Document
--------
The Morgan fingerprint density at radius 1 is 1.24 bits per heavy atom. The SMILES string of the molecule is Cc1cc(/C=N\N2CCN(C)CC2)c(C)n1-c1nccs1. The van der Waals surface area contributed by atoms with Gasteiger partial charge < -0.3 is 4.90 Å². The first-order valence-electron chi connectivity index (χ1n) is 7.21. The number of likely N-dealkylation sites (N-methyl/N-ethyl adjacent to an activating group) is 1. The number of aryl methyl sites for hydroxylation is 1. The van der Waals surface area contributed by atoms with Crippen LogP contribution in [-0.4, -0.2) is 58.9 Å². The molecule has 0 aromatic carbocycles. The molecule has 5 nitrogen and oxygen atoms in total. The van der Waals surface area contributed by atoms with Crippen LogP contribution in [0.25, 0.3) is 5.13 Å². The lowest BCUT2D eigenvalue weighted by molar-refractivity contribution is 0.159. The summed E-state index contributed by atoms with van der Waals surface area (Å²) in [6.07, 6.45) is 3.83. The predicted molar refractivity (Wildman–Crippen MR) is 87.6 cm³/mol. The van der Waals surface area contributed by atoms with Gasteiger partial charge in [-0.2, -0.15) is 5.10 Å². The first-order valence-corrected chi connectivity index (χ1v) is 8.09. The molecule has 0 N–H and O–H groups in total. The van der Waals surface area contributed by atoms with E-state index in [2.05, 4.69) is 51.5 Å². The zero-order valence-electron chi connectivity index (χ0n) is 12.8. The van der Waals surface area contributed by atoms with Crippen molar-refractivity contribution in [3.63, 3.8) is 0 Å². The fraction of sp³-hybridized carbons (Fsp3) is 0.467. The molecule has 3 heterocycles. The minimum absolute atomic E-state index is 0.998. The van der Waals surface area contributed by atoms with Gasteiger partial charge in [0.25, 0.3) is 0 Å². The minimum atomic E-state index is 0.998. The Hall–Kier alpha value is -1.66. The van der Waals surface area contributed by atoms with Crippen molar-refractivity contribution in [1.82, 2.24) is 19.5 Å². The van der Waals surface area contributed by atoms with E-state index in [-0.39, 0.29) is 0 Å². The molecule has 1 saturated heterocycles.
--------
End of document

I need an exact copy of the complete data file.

The Morgan fingerprint density at radius 1 is 1.24 bits per heavy atom. The SMILES string of the molecule is Cc1cc(/C=N\N2CCN(C)CC2)c(C)n1-c1nccs1. The van der Waals surface area contributed by atoms with Gasteiger partial charge < -0.3 is 4.90 Å². The first-order valence-electron chi connectivity index (χ1n) is 7.21. The number of likely N-dealkylation sites (N-methyl/N-ethyl adjacent to an activating group) is 1. The number of aryl methyl sites for hydroxylation is 1. The van der Waals surface area contributed by atoms with Crippen LogP contribution in [-0.4, -0.2) is 58.9 Å². The molecule has 0 aromatic carbocycles. The molecule has 5 nitrogen and oxygen atoms in total. The van der Waals surface area contributed by atoms with Crippen LogP contribution in [0.25, 0.3) is 5.13 Å². The lowest BCUT2D eigenvalue weighted by molar-refractivity contribution is 0.159. The summed E-state index contributed by atoms with van der Waals surface area (Å²) in [6.07, 6.45) is 3.83. The predicted molar refractivity (Wildman–Crippen MR) is 87.6 cm³/mol. The van der Waals surface area contributed by atoms with Gasteiger partial charge in [-0.2, -0.15) is 5.10 Å². The first-order valence-corrected chi connectivity index (χ1v) is 8.09. The molecule has 0 N–H and O–H groups in total. The van der Waals surface area contributed by atoms with E-state index in [2.05, 4.69) is 51.5 Å². The zero-order valence-electron chi connectivity index (χ0n) is 12.8. The van der Waals surface area contributed by atoms with Crippen molar-refractivity contribution in [3.63, 3.8) is 0 Å². The fraction of sp³-hybridized carbons (Fsp3) is 0.467. The molecule has 3 heterocycles. The minimum absolute atomic E-state index is 0.998. The van der Waals surface area contributed by atoms with Gasteiger partial charge in [0.25, 0.3) is 0 Å². The minimum atomic E-state index is 0.998. The Hall–Kier alpha value is -1.66. The van der Waals surface area contributed by atoms with Crippen molar-refractivity contribution in [1.82, 2.24) is 19.5 Å². The van der Waals surface area contributed by atoms with E-state index in [-0.39, 0.29) is 0 Å². The molecule has 1 saturated heterocycles.